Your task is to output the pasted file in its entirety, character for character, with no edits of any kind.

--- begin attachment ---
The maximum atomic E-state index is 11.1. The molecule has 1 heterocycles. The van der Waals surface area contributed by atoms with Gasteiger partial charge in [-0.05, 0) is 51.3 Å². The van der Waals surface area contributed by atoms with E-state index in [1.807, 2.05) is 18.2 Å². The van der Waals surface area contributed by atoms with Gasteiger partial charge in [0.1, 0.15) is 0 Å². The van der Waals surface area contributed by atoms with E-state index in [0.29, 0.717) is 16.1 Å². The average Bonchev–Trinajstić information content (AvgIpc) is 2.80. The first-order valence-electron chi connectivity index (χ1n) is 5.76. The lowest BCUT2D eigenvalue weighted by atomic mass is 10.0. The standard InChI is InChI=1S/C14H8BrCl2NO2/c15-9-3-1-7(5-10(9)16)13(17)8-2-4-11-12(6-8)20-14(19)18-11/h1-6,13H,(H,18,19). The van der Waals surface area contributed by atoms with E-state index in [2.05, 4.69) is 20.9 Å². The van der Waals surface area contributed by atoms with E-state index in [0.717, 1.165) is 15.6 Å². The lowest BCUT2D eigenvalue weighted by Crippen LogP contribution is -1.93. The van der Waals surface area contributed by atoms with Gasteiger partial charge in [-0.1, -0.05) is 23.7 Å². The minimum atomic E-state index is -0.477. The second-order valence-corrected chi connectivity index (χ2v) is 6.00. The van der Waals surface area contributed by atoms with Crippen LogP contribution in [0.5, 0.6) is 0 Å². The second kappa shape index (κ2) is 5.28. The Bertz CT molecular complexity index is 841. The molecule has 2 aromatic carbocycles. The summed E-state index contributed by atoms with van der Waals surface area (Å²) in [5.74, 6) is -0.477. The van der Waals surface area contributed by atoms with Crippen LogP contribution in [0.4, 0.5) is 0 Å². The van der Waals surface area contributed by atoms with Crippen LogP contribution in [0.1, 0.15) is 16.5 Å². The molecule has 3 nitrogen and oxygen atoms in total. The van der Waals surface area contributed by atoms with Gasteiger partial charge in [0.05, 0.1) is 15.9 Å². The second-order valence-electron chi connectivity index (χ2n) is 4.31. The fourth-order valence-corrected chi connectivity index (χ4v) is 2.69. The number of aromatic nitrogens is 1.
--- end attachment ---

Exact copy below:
The maximum atomic E-state index is 11.1. The molecule has 1 heterocycles. The van der Waals surface area contributed by atoms with Gasteiger partial charge in [-0.05, 0) is 51.3 Å². The van der Waals surface area contributed by atoms with E-state index in [1.807, 2.05) is 18.2 Å². The van der Waals surface area contributed by atoms with Gasteiger partial charge in [0.1, 0.15) is 0 Å². The van der Waals surface area contributed by atoms with E-state index in [0.29, 0.717) is 16.1 Å². The average Bonchev–Trinajstić information content (AvgIpc) is 2.80. The first-order valence-electron chi connectivity index (χ1n) is 5.76. The lowest BCUT2D eigenvalue weighted by atomic mass is 10.0. The standard InChI is InChI=1S/C14H8BrCl2NO2/c15-9-3-1-7(5-10(9)16)13(17)8-2-4-11-12(6-8)20-14(19)18-11/h1-6,13H,(H,18,19). The van der Waals surface area contributed by atoms with E-state index in [2.05, 4.69) is 20.9 Å². The van der Waals surface area contributed by atoms with E-state index in [0.717, 1.165) is 15.6 Å². The lowest BCUT2D eigenvalue weighted by Crippen LogP contribution is -1.93. The van der Waals surface area contributed by atoms with Gasteiger partial charge in [-0.1, -0.05) is 23.7 Å². The minimum atomic E-state index is -0.477. The second-order valence-corrected chi connectivity index (χ2v) is 6.00. The van der Waals surface area contributed by atoms with Crippen LogP contribution in [0.5, 0.6) is 0 Å². The second kappa shape index (κ2) is 5.28. The Bertz CT molecular complexity index is 841. The molecule has 2 aromatic carbocycles. The summed E-state index contributed by atoms with van der Waals surface area (Å²) in [5.74, 6) is -0.477. The van der Waals surface area contributed by atoms with Crippen LogP contribution in [0.4, 0.5) is 0 Å². The van der Waals surface area contributed by atoms with Crippen LogP contribution in [0.1, 0.15) is 16.5 Å². The molecule has 3 nitrogen and oxygen atoms in total. The van der Waals surface area contributed by atoms with Gasteiger partial charge in [0.05, 0.1) is 15.9 Å². The second-order valence-electron chi connectivity index (χ2n) is 4.31. The fourth-order valence-corrected chi connectivity index (χ4v) is 2.69. The number of aromatic nitrogens is 1.